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Diabetes and nutrition care center helps defeat the disease and lower risks

By Staff | Mar 29, 2011

Risk assessments and glucose readings for diabetes were available last Tuesday at the Life Center for Diabetes Alert Day. A registered dietician and certified educator from Susquehanna Health were available to answer questions and help with nutrition plans and meal planning.

MUNCY – What’s your number is not a call to get a date these days, but a relevant number to determine if you are a risk candidate for pre-diabetes. Pre-diabetes can be controlled without prescribed medications but it is a matter of tracking the glucose tolerance readings, and that is the magic number.

Free screenings and A1C testings for a nominal fee were given at the Life Center in the Lycoming Mall recently for national Diabetes Alert Day. An A1C number reports the average level of glucose (sugar) in the bloodstream over a 2 to 3 month period, and is reported as a percentage. It is an on-going measure for diabetes control. It helps a patient manage diabetes and the complications it causes such as blindness, kidney disease, heart attack and stroke.

To determine if you are at risk for diabetes, two tests can be given according to Kathryn Patetta, a registered dietitian and certified diabetes educator with Susquehanna Health. Both tests require a fasting. One will require fasting a few hours before hand for a blood sugar test and the other requires fasting overnight for a glucose tolerance test. A solution is taken orally 2 hours before the blood is drawn for a reading. If the reading is between 101 and 125 that is a diagnosis for pre-diabetes, and over 140 is diabetic. A number from 80 to 130 is a good reading for blood sugar. Readings should not drop below 70, then blood sugar is too low which could lead to other complications.

Behavioral and lifestyle changes are essential in managing diabetes. Good nutrition plus weight loss and exercise can hep control diabetes and make a significant impact on your health.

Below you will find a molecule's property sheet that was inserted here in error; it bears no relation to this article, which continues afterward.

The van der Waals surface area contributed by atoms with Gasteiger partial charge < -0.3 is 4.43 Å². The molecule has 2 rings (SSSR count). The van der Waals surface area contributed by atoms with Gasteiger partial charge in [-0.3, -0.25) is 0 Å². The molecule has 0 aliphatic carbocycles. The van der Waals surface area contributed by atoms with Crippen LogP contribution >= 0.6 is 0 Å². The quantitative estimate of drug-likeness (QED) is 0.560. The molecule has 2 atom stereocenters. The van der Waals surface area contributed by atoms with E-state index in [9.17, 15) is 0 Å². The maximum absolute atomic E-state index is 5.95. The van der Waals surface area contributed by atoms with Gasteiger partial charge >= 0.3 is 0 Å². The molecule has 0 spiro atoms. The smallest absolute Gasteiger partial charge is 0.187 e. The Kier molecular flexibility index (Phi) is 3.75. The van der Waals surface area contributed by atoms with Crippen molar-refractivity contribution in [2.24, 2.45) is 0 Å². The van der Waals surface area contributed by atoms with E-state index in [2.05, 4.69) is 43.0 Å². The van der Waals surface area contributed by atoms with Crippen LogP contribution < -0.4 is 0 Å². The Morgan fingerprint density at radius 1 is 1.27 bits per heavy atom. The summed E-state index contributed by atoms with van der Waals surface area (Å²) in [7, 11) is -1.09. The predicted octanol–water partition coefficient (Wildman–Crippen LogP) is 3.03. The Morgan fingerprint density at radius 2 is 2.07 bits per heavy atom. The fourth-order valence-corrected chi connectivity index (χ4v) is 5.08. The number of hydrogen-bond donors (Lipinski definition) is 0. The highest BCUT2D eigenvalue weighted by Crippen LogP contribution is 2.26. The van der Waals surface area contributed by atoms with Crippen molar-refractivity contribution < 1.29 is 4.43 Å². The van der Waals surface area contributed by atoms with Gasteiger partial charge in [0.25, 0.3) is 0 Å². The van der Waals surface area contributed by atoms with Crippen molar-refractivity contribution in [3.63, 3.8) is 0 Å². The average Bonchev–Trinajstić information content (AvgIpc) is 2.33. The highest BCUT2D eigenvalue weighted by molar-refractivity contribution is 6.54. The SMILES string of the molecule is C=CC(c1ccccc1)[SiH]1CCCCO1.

“We focus on nutrition,” Patetta said. “We count carbs, increase fiber and cut back on animal fats and carbohydrates.” Food is ultimate to control normal blood sugars. Becoming more active and burning more calories will lower the glucose number. “Activity burns calories and sugar.” It is good to exercise 1 to 2 hours after consuming a meal, as this is the best time for quality exercise to lower blood sugar. An over the counter monitor can be purchased at just about any pharmacy to test blood glucose readings after exercising and throughout the day. “Strive for 30 minutes a day of physical activity to raise your heart rate,” recommends Patetta.

Lowering cholesterol and consuming good carbohydrates such as whole grains, fresh fruits and vegetables give us energy and help regulate insulin better. Patetta recommends doing exercises in 10 minute increments if 30 minutes of cardiovascular exercise is hard to get into your daily schedule.

“If blood sugar is low, you may experience symptoms of feeling shaky, if it is too high, you can get dizzy.” Cheryl Barclay, an RN from the Diabetes and Nutrition Care Center at Divine Providence Hospital relates that it is important to monitor the symptoms. Thirst, blurry vision, and extreme fatigue are warning signs. Diabetic retinopathy is an eye disease that is linked to diabetes affecting more than 5 million Americans. “The brain becomes sluggish from too much sugar and slows down the blood flow and circulation,” said Barclay. “Kidneys are also sensitive causing you to drink a lot and also go to the bathroom frequently,” she added. Diabetes can lead to chronic complications with the eyes, heart, and a loss of feeling and sensation in the feet. “Try not to skip meals. The body wants regularity,” advised Barclay.

Diabetes is an epidemic these days according to medical officials. There are 2 types. A type 1 diagnosis will always need insulin to take because the pancreas isn’t producing enough naturally. Treatment for a type 2 diabetes is done on an individual basis depending on levels of insulin being produced. No medication could be required and the diabetes may be controlled by diet alone to regulate the blood sugars. “Just making some lifestyle changes will help,” Barclay said.

To determine if you are at risk for diabetes, a simple blood test to measure glycohemoglobin blood glucose levels can be given. The risk does increase with age so it is important to get this test often, at least once a year or more if you are at risk.

On Weds. April 13 there will be a Diabetes Taste-In with some helpful recipes given by Chef Hosch, a diabetes educator in the auditorium at Divine Providence Hospital from 6 to 7 p.m. For more information aboujt diabetes and glucose readings go to the American Diabetes Association’s website at www.diabetes.org or call 570-326-8410.